On that she gathered her skirts with dignity and climbed the slope, head high, not looking back. She was certain the others would follow. Therava and Norlea and Dailin would see to that, and Rhiale and Tion and Meira and the rest who had accompanied her a few days past to see Rand al’Thor beaten and put back into his wooden chest by the Aes Sedai. Her reminder had been for those thirteen even more than the others, and they dared not fail her. The truth of how Desaine had died tied them to her.

Wise Ones with their skirts looped over their arms to free their legs could not keep up with the algai’d’siswai in cadin’sor however hard they ran, though race they did. Five miles across those low rolling hills, not a long run, and they topped a crest to see the dance of spears already begun. After a fashion.

Thousands of algai’d’siswai made a huge pool of veiled gray-and-brown surging around a circle of wetlander wagons, which itself surrounded one of the small clumps of trees that dotted this region. Sevanna drew an angry breath. The Aes Sedai had even had time to bring all of their horses inside. The spears encircled the wagons, pressed in on them, showered arrows toward them, but those at the front seemed to push against an invisible wall. At first the arrows that arched highest passed over this wall, but then they too began striking something unseen and bouncing back. A low murmur rose among the Wise Ones.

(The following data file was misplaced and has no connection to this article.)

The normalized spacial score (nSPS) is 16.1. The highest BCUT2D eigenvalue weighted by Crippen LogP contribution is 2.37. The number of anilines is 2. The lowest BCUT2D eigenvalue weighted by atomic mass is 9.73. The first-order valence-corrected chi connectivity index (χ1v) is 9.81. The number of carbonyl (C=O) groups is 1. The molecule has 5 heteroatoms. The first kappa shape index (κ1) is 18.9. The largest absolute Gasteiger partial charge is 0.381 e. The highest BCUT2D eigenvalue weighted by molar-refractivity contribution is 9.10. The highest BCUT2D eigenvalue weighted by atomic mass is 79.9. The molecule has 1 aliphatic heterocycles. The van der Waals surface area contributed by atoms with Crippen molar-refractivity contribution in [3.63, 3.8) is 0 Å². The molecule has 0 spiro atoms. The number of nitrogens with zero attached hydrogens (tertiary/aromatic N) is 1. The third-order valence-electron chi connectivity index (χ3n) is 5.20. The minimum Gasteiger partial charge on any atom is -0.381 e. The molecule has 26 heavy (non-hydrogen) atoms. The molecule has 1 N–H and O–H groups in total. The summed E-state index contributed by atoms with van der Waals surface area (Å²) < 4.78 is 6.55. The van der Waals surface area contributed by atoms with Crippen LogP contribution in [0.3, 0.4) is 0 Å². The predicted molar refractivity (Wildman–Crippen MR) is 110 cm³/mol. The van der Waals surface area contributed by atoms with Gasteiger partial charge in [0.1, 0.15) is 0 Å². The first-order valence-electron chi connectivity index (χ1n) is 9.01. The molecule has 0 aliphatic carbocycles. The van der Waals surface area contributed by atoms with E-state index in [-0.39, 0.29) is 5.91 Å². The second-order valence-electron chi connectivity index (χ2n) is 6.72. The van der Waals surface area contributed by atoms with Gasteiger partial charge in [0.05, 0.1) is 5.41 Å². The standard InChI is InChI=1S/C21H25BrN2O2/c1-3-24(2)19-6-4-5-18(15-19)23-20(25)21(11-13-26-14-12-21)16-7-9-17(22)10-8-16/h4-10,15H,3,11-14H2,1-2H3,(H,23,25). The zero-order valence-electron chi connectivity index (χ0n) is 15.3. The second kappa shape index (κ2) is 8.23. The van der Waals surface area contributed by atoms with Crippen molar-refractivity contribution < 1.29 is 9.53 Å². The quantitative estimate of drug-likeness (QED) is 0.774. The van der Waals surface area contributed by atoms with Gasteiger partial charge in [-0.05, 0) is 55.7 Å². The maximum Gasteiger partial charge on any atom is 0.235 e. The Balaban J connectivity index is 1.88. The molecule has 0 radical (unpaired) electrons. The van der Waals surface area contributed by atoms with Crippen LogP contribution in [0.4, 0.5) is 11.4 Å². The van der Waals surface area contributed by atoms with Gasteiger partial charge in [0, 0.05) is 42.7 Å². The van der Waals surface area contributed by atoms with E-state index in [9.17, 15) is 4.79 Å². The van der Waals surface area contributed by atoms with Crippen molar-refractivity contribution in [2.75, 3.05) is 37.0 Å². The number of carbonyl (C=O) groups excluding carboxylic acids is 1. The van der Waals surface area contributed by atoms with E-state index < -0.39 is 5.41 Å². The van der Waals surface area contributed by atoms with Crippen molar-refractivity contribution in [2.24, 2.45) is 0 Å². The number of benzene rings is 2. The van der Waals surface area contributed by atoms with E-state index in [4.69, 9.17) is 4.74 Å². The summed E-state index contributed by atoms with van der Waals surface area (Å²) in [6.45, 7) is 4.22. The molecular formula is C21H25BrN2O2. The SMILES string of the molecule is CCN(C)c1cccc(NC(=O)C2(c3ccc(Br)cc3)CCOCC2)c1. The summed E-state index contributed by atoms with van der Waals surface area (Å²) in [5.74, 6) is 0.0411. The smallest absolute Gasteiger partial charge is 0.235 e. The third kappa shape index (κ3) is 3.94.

“You see what the Aes Sedai do?” Sevanna demanded, as though she also could see the One Power being woven. She wanted to sneer; the Aes Sedai were fools, with their vaunted Three Oaths. When they finally decided they must use the Power as a weapon instead of just to make barriers, it would be too late. Provided the Wise Ones did not stand too long staring. Somewhere in those wagons was Rand al’Thor, perhaps still doubled into a chest like a bolt of silk. Waiting for her to pick him up. If the Aes Sedai could hold him, then she could, with the Wise Ones. And a promise. “Therava, take your half to the west now. Be ready to strike when I do. For Desaine, and the toh the Aes Sedai owe us. We will make them meet toh as no one ever has before.”